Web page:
Whether you visit for the magic of the countryside or the cutting-edge design of the cities, holidays in Finland are always memorable. The personality of Finland is extremely seasonal, with a winter that never gets light and a summer that never gets dark. Whenever you visit, the pristine wilderness and the exuberance of the Finnish people are irresistible.
Finland’s modern and progressive capital city is grandly situated on the Baltic coast. Helsinki’s renowned design scene gives it a fresh and vibrant feel. For a quick lesson on the historic and contemporary art of Finland, take a visit to the premier art gallery of Ateneum. The music scene is equally significant in Helsinki, with diverse and distinctive venues throughout the city. Tavastia is a legendary rock venue with music every night of the week and many international bands among its alumni. No holiday in Finland is complete without some time spent in a traditional wood-fired sauna such as Kotiharjun, where you can also enjoy a massage and a scrub down.
Finland has a staggering 39 national parks, which protect the forests and lakes that cover the vast majority of the country. Linnansaari National Park in south-western Finland is one of the most popular, and covers Haukivesi Lake and hundreds of islands. In the summer, you can explore the park by kayak or motor boat and camp on a different deserted island every night. The winter season offers ice skating on the lake, ice fishing and guided snowshoe walks. In north-eastern Finland, the Oulanka National Park protects the mighty rivers of Oulanka and Kitka. Superb white-water rafting and serene walks are the hallmark of this park, and much of the Karhunkierros trekking route is within its boundaries. Mountain bikers will love Syöte National Park, which has hundreds of miles of marked trails and diverse wildlife to admire.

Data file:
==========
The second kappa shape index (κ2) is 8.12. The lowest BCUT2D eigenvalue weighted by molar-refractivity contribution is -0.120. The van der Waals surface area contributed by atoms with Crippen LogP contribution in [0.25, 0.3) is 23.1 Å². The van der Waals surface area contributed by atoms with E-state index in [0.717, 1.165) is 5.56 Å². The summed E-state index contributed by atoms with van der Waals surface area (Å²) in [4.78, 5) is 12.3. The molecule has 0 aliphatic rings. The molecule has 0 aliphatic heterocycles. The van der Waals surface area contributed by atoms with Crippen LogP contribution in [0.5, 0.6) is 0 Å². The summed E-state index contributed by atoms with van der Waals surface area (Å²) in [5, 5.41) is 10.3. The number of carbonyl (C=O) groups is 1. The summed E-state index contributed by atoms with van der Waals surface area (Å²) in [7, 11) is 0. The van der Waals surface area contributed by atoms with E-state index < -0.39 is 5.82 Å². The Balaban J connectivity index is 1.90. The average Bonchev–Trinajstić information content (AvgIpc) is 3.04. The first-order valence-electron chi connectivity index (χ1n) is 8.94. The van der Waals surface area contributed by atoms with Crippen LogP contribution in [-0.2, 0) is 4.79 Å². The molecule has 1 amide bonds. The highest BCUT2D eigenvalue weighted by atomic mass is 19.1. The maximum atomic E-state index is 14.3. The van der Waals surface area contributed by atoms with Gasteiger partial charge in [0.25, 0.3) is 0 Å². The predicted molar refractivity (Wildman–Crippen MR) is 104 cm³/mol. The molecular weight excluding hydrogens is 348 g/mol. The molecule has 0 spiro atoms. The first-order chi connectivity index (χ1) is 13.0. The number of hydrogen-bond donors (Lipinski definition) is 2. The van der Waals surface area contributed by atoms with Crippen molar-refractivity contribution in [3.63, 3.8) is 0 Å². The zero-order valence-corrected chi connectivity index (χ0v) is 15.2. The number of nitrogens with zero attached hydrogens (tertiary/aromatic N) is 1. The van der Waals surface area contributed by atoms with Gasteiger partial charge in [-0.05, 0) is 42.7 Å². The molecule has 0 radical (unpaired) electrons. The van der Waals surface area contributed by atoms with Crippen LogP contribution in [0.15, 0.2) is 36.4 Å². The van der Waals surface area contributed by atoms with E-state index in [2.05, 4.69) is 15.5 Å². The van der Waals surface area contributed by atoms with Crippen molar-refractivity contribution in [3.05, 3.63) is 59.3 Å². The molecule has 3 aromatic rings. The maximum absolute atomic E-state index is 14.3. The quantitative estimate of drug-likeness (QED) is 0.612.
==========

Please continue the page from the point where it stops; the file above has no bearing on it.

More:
Travel up to the very north of Finland to visit the ruggedness and freshness of Lapland. The home of Santa Claus, as well as many majestic reindeer, there is a special atmosphere in Lapland. You can often catch sight of the awe-inspiring Northern Lights, and there are winter activities for all the family. Wrap up warm in a sleigh pulled by reindeer, or try cross-country skiing or snowshoeing. If you are feeling adventurous, snowmobile tours are also an option. The far north of Lapland is known as Sápmi, and this area is home to the Sami people. Their rural communities are welcoming and offer a unique and insightful perspective to the region. The village of Inari is on the edge of Lapland’s largest lake and is the ideal place to learn about their culture. Wonderful museums and shops selling local handicrafts give you an insight into the Sami way of life in the frozen Arctic circle.
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